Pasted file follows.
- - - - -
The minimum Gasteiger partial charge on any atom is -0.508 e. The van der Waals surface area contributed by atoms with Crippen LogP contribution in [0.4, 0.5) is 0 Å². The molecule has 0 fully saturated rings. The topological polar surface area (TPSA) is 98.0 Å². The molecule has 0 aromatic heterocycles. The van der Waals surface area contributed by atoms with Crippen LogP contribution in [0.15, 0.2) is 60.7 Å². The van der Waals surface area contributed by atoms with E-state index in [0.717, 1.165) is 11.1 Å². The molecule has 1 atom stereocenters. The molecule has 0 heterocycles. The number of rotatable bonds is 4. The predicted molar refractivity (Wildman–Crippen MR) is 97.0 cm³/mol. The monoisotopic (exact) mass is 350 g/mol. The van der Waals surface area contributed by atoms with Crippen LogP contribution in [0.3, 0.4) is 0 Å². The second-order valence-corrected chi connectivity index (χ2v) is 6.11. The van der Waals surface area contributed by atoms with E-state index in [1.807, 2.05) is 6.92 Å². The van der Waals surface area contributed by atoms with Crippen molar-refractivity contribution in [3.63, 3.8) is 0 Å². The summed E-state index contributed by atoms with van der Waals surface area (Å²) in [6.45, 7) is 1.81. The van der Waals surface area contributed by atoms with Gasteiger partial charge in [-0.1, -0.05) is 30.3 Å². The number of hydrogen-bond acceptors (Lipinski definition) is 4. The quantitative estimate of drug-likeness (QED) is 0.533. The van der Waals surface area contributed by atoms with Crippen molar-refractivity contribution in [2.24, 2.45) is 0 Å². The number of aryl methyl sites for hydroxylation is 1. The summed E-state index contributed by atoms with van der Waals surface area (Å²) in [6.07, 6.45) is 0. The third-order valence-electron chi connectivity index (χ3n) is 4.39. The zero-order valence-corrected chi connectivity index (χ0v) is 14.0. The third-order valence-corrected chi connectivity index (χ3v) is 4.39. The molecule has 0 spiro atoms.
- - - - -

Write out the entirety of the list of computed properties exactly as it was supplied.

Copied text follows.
The minimum Gasteiger partial charge on any atom is -0.508 e. The van der Waals surface area contributed by atoms with Crippen LogP contribution in [0.4, 0.5) is 0 Å². The molecule has 0 fully saturated rings. The topological polar surface area (TPSA) is 98.0 Å². The molecule has 0 aromatic heterocycles. The van der Waals surface area contributed by atoms with Crippen LogP contribution in [0.15, 0.2) is 60.7 Å². The van der Waals surface area contributed by atoms with E-state index in [0.717, 1.165) is 11.1 Å². The molecule has 1 atom stereocenters. The molecule has 0 heterocycles. The number of rotatable bonds is 4. The predicted molar refractivity (Wildman–Crippen MR) is 97.0 cm³/mol. The monoisotopic (exact) mass is 350 g/mol. The van der Waals surface area contributed by atoms with Crippen LogP contribution in [0.3, 0.4) is 0 Å². The second-order valence-corrected chi connectivity index (χ2v) is 6.11. The van der Waals surface area contributed by atoms with E-state index in [1.807, 2.05) is 6.92 Å². The van der Waals surface area contributed by atoms with Crippen molar-refractivity contribution in [3.63, 3.8) is 0 Å². The summed E-state index contributed by atoms with van der Waals surface area (Å²) in [6.45, 7) is 1.81. The van der Waals surface area contributed by atoms with Gasteiger partial charge in [-0.1, -0.05) is 30.3 Å². The number of hydrogen-bond acceptors (Lipinski definition) is 4. The quantitative estimate of drug-likeness (QED) is 0.533. The van der Waals surface area contributed by atoms with Crippen molar-refractivity contribution in [2.24, 2.45) is 0 Å². The number of aryl methyl sites for hydroxylation is 1. The summed E-state index contributed by atoms with van der Waals surface area (Å²) in [6.07, 6.45) is 0. The third-order valence-electron chi connectivity index (χ3n) is 4.39. The zero-order valence-corrected chi connectivity index (χ0v) is 14.0. The third-order valence-corrected chi connectivity index (χ3v) is 4.39. The molecule has 0 spiro atoms.